I really didn’t want to deal with all of the taxiing that it would take to get me from a normal landing’s rollout on 18 back to the FBO, and I was gaining on the 210. How about this: fudge on my 120 MPH indicated minimum and reduce to 100, and then plan on touching down on the numbers and making the turn off for 13L? The 310 was light and would have a low stall speed, and I was high on the approach so I wouldn’t be asking much from the engines from here on out. This ought to work! I started rolling in the extra nose-up trim for a 100 MPH approach speed.
The 210 crossed the threshold with me still more than a mile from the runway. Things were looking good. The 210 just needed to turn off or make it 4500 feet down the runway and everything would be fine and dandy.
The 210 landed fairly long, but when I saw him turning towards the terminal that was to his left I knew I had it made. I gently pulled off the little bit of power that I was still carrying, rolled in a little more nose up trim, and I was ready for a slow touchdown a few feet before the numbers. Power off. Start the flare. Almost ready to touch down… and that’s when the 210 darted back to his right, back onto the runway.
I had plenty of room to land and stop before I got to the 210, but rules being rules, the tower told me to go around. I shoved the throttles forward. “Pitch, Power, Flaps, Climb, Gear” was my mantra for engine failures and go arounds, but I was so slow when I was instructed to go around that power had to be the first thing applied. By the time I got back to pitch, it seemed that decades had passed. Where was I? Who was flying the airplane? What happened to planet earth?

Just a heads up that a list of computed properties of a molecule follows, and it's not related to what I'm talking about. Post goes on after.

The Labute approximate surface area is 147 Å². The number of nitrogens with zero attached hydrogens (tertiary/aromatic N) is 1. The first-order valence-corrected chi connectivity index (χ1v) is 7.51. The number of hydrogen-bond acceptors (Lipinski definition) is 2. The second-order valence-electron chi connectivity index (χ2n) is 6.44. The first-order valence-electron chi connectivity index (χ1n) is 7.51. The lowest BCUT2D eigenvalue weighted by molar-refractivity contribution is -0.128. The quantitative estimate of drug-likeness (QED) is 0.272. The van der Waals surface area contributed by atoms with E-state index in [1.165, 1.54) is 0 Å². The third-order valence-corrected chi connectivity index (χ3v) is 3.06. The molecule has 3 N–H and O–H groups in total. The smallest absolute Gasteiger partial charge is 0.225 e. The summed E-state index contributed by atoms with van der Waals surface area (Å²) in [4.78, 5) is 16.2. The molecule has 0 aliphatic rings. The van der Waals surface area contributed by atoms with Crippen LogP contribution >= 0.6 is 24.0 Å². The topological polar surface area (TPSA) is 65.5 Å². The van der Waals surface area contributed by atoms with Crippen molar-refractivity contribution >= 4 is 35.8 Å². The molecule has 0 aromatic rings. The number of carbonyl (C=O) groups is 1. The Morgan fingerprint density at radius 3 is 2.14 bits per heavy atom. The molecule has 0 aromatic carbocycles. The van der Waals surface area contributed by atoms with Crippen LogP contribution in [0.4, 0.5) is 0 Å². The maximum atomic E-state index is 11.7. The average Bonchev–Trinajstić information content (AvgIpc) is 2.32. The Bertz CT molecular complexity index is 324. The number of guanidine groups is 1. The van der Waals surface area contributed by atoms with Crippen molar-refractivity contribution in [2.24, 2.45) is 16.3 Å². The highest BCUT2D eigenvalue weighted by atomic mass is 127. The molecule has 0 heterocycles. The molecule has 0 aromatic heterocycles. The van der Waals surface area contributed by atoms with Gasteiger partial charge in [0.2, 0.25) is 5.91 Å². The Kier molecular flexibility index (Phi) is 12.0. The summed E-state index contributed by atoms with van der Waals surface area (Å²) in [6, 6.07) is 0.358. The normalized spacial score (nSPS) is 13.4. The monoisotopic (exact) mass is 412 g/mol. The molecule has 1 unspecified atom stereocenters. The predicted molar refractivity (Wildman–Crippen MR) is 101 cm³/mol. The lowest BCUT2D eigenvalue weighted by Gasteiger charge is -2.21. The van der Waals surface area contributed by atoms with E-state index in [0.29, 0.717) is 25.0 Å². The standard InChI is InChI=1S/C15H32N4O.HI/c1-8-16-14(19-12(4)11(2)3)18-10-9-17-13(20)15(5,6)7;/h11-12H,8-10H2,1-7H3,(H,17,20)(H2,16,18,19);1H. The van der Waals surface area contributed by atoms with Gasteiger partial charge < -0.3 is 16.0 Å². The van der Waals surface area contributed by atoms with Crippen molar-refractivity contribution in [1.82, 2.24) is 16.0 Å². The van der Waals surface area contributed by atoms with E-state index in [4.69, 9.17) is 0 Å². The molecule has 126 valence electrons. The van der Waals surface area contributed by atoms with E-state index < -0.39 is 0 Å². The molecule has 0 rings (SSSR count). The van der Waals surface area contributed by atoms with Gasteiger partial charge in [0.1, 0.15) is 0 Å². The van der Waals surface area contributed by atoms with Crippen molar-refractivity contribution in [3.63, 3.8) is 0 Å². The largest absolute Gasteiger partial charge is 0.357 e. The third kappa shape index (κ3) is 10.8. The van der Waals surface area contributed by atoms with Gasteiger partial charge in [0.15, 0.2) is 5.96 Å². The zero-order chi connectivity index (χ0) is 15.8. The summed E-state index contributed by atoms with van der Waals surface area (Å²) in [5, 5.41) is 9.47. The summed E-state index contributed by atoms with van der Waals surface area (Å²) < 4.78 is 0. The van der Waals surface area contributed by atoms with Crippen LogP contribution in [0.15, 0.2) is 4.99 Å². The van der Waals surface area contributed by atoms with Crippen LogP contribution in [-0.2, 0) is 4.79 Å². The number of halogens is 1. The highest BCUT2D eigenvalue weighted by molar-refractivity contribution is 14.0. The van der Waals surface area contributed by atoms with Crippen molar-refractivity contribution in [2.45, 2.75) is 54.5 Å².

Oh sure, in real time maybe only a second or two had passed, but the airspeed indicator, once I got around to looking at it, was showing 80; there was nothing but black out the windshield; and the attitude indicator was showing a crazily high nose-up attitude. The throttle, prop, and mixture levers were balls to the wall; one cough from either engine and I’d be making a corkscrew hole in the ground.
The 310 was notorious for pitching up vigorously with the first 15 degrees of flap extension. You learned to deal with this during day VFR practice flights, and with enough exposure to this “feature,” coping with it was automatic. The 310, especially with its big tuna tip tanks filled to the brim, would wallow down final for the novice pilot, but experience, again, seemed to make that problem also disappear.
I had certainly made, and practiced, many go arounds in the 310, but apparently I’d never practiced a go around from such a slow speed, so close to the ground, and with the airplane trimmed for such slow flight. The pitch up was spectacular! At night, with no moon, and being over a very dimly lit Love Field, was the perfect place NOT to experience this for the first time.
This was my scariest flight because it wasn’t a failure in weather forecasting, or a failure of equipment, or a failure of air traffic control; it was a failure of me.
Runway 18 no longer exists at Love Field. I captured a 2004 archived image from Google Earth Pro (above) to show an approximation of what it looked like in 1978 when my memorable go around happened. I drew a yellow measurement line from the displaced threshold (it wasn’t displaced in 1978) to the intersection of 13L to show how much space there was. In calm, day VFR conditions, with the tower’s approval and an assurance that a go around wouldn’t be necessary, a 310 could make the turnoff for 13L.
But unless the wind was absolutely howling out of the south, who’d want to use 18? After the go around that night, I landed on 13L. As it would turn out, I never did take off or land on 18/36 at Love Field… I also never again deviated from my personal 120 MPH minimum approach speed in the 310.